So the key „helloWorld“ points to the string that represents the welcome message. </faces-config> 8.. whether it is in English.2 Configuring Locales The first step towards supporting multiple languages is to tell your JSF application which locales it should support and which of the supported locales should be used as the default locale. or German.properties helloWorld=Hallo. French. Resource bundles are normal property files with key/value pairs. ihr alle! yourName=Ihr Name dateOfBirth=Geburtsdatum country=Land hello=Hallo goodMorning=Guten Tag goodbye=Auf Wiedersehen seeYou=Tschüss texts_en.properties helloWorld=Hello. which is the same for all locales.. texts_de. You specify the supported locales with the <locale-config> element in the faces configuration file: <faces-config> <application> <locale-config> <default-locale>en</default-locale> <supported-locale>de</supported-locale> <supported-locale>fr</supported-locale> <supported-locale>it</supported-locale> </locale-config> </application> . world! yourName=Your Name dateOfBirth=Date of Birth country=Country hello=Hello goodMorning=Good Morning goodbye=Goodbye seeYou=See you 48 .8.3 Creating Resource Bundles Resource bundles are not a JSF feature—they are a fundamental part of the way Java handles internationalization and localization. Each string has a key.

goodbye}" action="#{helloBean. you will have to make sure that your JSF components use the string in the bundle instead of a hard coded text value: <h:outputText value="#{label.getCurrentInstance().getLocale(). } catch (MissingResourceException e) {} return text. } You can use this method to extract the correct string from the bundle: helloText = getText("goodbye") + " " + name + "!".. Locale locale = context.yourName}"/> <h:outputText value="#{label.getViewRoot(). you can configure an application-wide message bundle. a getText method like the following can be useful: private String getText(String key) { String text = "???" + key + "???". The name of your message bundle (here messages) and the supported locales have to be defined in the faces-config.. </faces-config> 49 . 8.xml file: <faces-config> <application> <locale-config> <default-locale>en</default-locale> <supported-locale>en</supported-locale> <supported-locale>de</supported-locale> </locale-config> <message-bundle>messages</message-bundle> </application> .dateOfBirth}"/> <h:commandButton value="#{label. text = bundle.8. try { FacesContext context = FacesContext.4 Using Resource Bundles Once you have created one or more resource bundles.5 Constructing Localized Messages In order to localize your error or information messages.getBundle("texts". locale). ResourceBundle bundle = ResourceBundle.getString(key).sayHello}"/> If you need localized texts in your backing beans.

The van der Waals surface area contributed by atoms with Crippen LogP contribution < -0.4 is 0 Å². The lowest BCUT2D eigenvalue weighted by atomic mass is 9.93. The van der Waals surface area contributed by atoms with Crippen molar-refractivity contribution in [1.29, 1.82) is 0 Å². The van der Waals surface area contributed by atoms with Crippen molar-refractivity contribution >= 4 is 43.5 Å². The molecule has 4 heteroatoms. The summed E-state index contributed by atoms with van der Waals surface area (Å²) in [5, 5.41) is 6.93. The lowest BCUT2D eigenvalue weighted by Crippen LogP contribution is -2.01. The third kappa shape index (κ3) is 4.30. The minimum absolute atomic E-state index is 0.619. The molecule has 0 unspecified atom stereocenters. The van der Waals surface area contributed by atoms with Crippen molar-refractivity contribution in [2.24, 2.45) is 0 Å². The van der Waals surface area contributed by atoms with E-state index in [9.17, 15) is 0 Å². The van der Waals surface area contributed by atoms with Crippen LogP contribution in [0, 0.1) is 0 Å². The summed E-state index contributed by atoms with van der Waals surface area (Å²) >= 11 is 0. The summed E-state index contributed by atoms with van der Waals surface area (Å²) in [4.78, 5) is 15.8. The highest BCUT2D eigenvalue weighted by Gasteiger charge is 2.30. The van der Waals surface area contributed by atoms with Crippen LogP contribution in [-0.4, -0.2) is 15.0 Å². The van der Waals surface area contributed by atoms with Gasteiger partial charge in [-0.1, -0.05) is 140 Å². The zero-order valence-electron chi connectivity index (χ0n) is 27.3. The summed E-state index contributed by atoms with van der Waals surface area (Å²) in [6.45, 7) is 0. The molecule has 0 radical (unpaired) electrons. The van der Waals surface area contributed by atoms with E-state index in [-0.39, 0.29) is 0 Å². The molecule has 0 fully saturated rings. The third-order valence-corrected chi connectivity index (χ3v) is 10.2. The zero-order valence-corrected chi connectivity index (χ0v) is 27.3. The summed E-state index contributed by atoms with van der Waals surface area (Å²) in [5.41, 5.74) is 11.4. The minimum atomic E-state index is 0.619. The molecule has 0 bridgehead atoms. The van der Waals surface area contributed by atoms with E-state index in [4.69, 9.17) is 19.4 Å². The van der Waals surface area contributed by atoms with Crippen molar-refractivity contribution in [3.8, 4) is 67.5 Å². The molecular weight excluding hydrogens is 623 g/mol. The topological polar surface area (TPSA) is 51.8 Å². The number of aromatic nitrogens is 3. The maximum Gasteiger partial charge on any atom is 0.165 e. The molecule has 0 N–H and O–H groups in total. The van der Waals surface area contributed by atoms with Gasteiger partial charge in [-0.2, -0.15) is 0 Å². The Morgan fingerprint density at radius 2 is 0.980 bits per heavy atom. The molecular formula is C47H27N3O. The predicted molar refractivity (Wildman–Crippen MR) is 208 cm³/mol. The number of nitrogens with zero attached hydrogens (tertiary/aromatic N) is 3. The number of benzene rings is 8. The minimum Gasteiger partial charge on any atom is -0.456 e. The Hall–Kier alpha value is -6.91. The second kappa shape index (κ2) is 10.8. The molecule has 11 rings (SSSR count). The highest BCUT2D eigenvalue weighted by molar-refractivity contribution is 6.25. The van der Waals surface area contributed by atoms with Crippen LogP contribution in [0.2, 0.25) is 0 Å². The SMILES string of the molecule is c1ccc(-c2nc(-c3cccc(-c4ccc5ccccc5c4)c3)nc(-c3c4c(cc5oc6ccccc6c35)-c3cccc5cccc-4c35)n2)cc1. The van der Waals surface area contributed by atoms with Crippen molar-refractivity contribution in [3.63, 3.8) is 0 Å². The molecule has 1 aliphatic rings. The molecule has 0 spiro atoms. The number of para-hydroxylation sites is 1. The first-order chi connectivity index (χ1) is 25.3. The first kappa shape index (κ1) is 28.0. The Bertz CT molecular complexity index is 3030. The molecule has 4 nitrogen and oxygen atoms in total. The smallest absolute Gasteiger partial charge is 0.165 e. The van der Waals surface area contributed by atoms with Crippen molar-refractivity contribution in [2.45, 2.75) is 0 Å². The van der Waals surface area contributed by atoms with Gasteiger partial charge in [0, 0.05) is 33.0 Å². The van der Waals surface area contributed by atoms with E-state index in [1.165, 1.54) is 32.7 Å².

INVALID_NAME=Invalid value for name.LengthValidator.MAXIMUM_detail=Der Eingabewert darf höchstens {0} Zeichen lang sein.validator. NameValidator.MINIMUM_detail=The input value must be at least ''{0}'' characters long.LengthValidator. CountryConverter.MINIMUM=Die Eingabe ist zu kurz.validator.MINIMUM_detail=Der Eingabewert muss mindestens {0} Zeichen lang sein.For each of the supported locales.INVALID_NAME_detail=Namenswert entspricht nicht dem Pattern [A-Z] [a-z]* CountryConverter. javax.validator.faces.faces.INVALID_NAME_detail=Name value does not match pattern [A-Z][a-z]* CountryConverter.validator.properties file: messages_de. javax. NameValidator.INVALID_NAME=Ungültiger Namenswert. CountryConverter.faces.validator.validator.validator.INVALID_COUNTRY_KEY=Invalid country key.faces. NameValidator.faces.properties (German message bundle) javax.MAXIMUM=Die Eingabe ist zu lang. NameValidator.MAXIMUM_detail=The input value can''t be more than ''{0}'' characters long. javax.MAXIMUM=Input value too long.validator.INVALID_COUNTRY_KEY=Ungültiger Ländercode.LengthValidator.INVALID_COUNTRY_KEY_detail=Land muss ein Ländercode aus 2 Buchstaben sein messages_en.properties (English message bundle) javax. javax.INVALID_COUNTRY_KEY_detail=Country must be a 2 letter country code JSF will use your bundles to override default validation and conversion error messages.faces.LengthValidator. The corresponding JSP page uses a normal message tag: <h:message for="country" styleClass="errorMessage"/> <h:messages showDetail="true" layout="table" styleClass="errorMessage"/> 50 .faces. you have to provide a corresponding messages_xx.faces. javax.MINIMUM=Input value too short.LengthValidator.LengthValidator.LengthValidator.LengthValidator. javax.